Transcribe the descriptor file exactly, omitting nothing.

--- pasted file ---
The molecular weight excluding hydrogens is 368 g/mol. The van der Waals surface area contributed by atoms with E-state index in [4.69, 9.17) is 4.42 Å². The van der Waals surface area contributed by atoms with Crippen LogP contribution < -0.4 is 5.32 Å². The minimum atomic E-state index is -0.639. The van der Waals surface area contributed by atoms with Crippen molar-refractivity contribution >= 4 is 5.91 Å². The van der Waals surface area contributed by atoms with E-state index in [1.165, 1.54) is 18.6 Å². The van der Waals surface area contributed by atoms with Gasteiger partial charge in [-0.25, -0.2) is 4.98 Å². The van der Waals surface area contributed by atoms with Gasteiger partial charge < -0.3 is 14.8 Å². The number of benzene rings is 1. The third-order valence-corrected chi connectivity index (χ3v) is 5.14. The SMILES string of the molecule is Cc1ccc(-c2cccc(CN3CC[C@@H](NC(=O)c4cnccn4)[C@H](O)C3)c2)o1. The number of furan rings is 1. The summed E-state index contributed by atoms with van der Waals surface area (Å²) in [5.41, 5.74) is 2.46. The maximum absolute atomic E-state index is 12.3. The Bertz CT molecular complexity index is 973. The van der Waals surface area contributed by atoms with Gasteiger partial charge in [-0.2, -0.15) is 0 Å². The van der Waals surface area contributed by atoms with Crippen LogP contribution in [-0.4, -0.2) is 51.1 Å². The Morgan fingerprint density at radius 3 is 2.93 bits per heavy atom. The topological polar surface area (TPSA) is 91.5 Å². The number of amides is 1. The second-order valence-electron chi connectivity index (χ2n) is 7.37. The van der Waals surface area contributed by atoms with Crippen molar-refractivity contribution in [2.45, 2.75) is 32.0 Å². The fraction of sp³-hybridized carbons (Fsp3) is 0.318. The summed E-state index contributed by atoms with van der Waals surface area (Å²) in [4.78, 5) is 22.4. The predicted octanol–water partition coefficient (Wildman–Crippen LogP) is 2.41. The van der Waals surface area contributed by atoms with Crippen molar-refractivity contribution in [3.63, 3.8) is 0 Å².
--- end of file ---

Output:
The molecular weight excluding hydrogens is 368 g/mol. The van der Waals surface area contributed by atoms with E-state index in [4.69, 9.17) is 4.42 Å². The van der Waals surface area contributed by atoms with Crippen LogP contribution < -0.4 is 5.32 Å². The minimum atomic E-state index is -0.639. The van der Waals surface area contributed by atoms with Crippen molar-refractivity contribution >= 4 is 5.91 Å². The van der Waals surface area contributed by atoms with E-state index in [1.165, 1.54) is 18.6 Å². The van der Waals surface area contributed by atoms with Gasteiger partial charge in [-0.25, -0.2) is 4.98 Å². The van der Waals surface area contributed by atoms with Gasteiger partial charge < -0.3 is 14.8 Å². The number of benzene rings is 1. The third-order valence-corrected chi connectivity index (χ3v) is 5.14. The SMILES string of the molecule is Cc1ccc(-c2cccc(CN3CC[C@@H](NC(=O)c4cnccn4)[C@H](O)C3)c2)o1. The number of furan rings is 1. The summed E-state index contributed by atoms with van der Waals surface area (Å²) in [5.41, 5.74) is 2.46. The maximum absolute atomic E-state index is 12.3. The Bertz CT molecular complexity index is 973. The van der Waals surface area contributed by atoms with Gasteiger partial charge in [-0.2, -0.15) is 0 Å². The van der Waals surface area contributed by atoms with Crippen LogP contribution in [-0.4, -0.2) is 51.1 Å². The Morgan fingerprint density at radius 3 is 2.93 bits per heavy atom. The topological polar surface area (TPSA) is 91.5 Å². The number of amides is 1. The second-order valence-electron chi connectivity index (χ2n) is 7.37. The van der Waals surface area contributed by atoms with Crippen molar-refractivity contribution in [2.45, 2.75) is 32.0 Å². The fraction of sp³-hybridized carbons (Fsp3) is 0.318. The summed E-state index contributed by atoms with van der Waals surface area (Å²) in [4.78, 5) is 22.4. The predicted octanol–water partition coefficient (Wildman–Crippen LogP) is 2.41. The van der Waals surface area contributed by atoms with Crippen molar-refractivity contribution in [3.63, 3.8) is 0 Å².